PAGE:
Mental Health Blog

Helping patients deal with school shooter anxiety

According to the National Center for Education Statistics, 92% of public schools had formal active shooter plans in 2016, and 96% conducted lockdown drills. These measures are intended to keep children safe, but they may do as much harm as good. The title of a September 4 New York Times article sums it up: “When Active Shooter Drills Scare the Children They Hope to Protect.” We asked REACH faculty member Jasmine Reese, MD, MPH, about how students react to active shooter drills and what pediatric primary care providers (PCPs) can do. Dr. Reese is Director of the Adolescent and Young Adult Specialty Clinic at Johns Hopkins All Children’s Hospital in St. Petersburg, Florida. “We have yet to see data on whether these drills are causing more anxiety and other mental health issues among students,” said Dr. Reese. “But it seems clear in practice that they can either cause anxiety and depression or exacerbate existing issues.”


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How Pediatric Professionals Can Use Cognitive Behavioral Therapy to Address Anxiety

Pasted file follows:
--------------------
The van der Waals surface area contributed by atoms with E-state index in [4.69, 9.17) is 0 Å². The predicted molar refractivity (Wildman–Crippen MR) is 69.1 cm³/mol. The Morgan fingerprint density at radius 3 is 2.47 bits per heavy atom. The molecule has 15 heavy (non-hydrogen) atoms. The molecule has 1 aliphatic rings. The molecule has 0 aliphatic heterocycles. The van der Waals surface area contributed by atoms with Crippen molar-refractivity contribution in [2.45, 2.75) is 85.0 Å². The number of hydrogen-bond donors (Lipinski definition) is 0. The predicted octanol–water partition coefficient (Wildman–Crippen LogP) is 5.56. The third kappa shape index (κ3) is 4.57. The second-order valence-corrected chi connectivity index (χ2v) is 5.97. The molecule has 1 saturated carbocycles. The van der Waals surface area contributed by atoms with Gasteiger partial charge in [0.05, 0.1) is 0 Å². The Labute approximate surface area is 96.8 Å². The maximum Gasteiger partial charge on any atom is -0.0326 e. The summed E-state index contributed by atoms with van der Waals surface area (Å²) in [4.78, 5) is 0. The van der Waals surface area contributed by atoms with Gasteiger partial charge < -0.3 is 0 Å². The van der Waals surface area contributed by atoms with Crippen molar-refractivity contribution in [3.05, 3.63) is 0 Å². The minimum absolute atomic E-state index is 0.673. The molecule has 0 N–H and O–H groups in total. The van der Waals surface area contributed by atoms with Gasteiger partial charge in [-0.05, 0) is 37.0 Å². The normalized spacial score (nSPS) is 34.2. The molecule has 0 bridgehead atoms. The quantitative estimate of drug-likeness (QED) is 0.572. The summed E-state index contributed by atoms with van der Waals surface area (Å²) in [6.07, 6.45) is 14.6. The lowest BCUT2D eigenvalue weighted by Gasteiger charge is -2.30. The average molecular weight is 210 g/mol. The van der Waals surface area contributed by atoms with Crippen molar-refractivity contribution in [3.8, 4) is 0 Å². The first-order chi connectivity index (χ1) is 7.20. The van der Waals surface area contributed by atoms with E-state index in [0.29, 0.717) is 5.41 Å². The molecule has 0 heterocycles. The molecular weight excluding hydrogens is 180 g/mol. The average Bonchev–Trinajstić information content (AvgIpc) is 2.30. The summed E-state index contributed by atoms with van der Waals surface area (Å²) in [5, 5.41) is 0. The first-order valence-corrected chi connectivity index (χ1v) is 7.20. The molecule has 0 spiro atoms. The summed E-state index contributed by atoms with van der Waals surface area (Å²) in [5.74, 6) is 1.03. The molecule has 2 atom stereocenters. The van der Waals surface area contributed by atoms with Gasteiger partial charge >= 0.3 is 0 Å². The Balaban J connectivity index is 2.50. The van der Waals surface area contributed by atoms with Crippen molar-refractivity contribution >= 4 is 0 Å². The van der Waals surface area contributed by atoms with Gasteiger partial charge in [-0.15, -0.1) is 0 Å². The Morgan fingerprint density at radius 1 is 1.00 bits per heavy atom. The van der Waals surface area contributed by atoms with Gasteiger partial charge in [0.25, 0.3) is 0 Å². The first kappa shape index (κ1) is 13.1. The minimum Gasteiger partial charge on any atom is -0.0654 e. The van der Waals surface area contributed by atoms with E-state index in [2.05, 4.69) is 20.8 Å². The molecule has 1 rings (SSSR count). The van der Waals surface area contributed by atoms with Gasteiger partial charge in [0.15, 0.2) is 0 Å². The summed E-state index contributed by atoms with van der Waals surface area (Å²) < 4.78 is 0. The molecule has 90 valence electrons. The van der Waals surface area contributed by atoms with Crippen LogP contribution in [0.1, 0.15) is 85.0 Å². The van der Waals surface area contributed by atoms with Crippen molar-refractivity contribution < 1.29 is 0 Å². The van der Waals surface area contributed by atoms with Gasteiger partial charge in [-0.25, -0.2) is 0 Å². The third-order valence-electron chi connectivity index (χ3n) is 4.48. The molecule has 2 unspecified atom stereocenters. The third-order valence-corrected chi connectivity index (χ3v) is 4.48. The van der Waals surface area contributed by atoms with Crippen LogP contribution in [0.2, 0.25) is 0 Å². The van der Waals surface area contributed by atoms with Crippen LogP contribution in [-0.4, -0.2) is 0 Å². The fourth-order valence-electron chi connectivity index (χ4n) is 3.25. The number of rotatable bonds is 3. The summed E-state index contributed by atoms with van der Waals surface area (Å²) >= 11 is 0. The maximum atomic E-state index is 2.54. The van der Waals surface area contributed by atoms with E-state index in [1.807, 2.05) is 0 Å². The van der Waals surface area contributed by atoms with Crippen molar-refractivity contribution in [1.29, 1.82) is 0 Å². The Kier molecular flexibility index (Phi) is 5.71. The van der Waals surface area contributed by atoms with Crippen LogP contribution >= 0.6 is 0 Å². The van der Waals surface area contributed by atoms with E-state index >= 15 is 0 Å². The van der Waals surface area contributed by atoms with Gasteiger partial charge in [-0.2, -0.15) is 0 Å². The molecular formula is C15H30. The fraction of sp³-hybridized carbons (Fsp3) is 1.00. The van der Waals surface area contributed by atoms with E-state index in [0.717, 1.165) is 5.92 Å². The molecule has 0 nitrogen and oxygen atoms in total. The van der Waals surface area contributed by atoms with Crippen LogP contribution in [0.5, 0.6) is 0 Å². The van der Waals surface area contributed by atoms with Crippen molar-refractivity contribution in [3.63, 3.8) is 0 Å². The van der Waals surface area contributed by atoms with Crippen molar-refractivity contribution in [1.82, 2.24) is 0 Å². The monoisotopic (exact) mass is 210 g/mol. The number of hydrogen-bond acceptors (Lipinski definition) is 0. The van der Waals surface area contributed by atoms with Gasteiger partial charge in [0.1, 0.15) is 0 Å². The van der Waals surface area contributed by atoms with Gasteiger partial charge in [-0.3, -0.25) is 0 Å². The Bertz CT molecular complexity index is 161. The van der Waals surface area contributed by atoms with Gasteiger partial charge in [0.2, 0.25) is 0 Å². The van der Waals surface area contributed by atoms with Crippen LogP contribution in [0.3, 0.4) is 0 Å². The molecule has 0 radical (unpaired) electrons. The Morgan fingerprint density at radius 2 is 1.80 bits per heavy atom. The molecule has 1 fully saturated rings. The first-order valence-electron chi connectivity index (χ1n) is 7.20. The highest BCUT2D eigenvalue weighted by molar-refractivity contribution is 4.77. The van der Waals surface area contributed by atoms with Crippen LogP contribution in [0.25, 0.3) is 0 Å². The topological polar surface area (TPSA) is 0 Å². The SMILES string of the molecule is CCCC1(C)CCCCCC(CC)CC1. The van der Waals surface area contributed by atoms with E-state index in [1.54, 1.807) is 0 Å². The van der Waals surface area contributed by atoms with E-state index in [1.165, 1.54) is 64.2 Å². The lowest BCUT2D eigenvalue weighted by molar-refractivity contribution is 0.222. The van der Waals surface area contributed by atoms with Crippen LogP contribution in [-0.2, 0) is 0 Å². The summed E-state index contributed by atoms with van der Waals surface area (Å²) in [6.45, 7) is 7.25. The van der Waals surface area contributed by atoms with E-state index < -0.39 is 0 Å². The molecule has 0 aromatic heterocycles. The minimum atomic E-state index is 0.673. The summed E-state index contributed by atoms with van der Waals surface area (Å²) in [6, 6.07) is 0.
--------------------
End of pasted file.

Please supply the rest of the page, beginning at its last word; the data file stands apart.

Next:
“Pediatric primary care providers can have a big impact on child mental health simply because we see children early and often,” said Dana Kornfeld, MD, REACH board member and associate clinical professor of pediatrics at George Washington School of Medicine. Dr. Kornfeld, who practices at Pediatric Care Center in Bethesda, MD, endorses the use of cognitive behavioral therapy (CBT) techniques in primary care to nip potentially crippling anxiety in the bud.


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“The opportunity to learn information to help me manage psychiatric conditions in my patients in this time where demand clearly outweighs supply of services, is going to be excellent for me as a PCP in my community.”

Akilah Cook, MD
Appleton, WI

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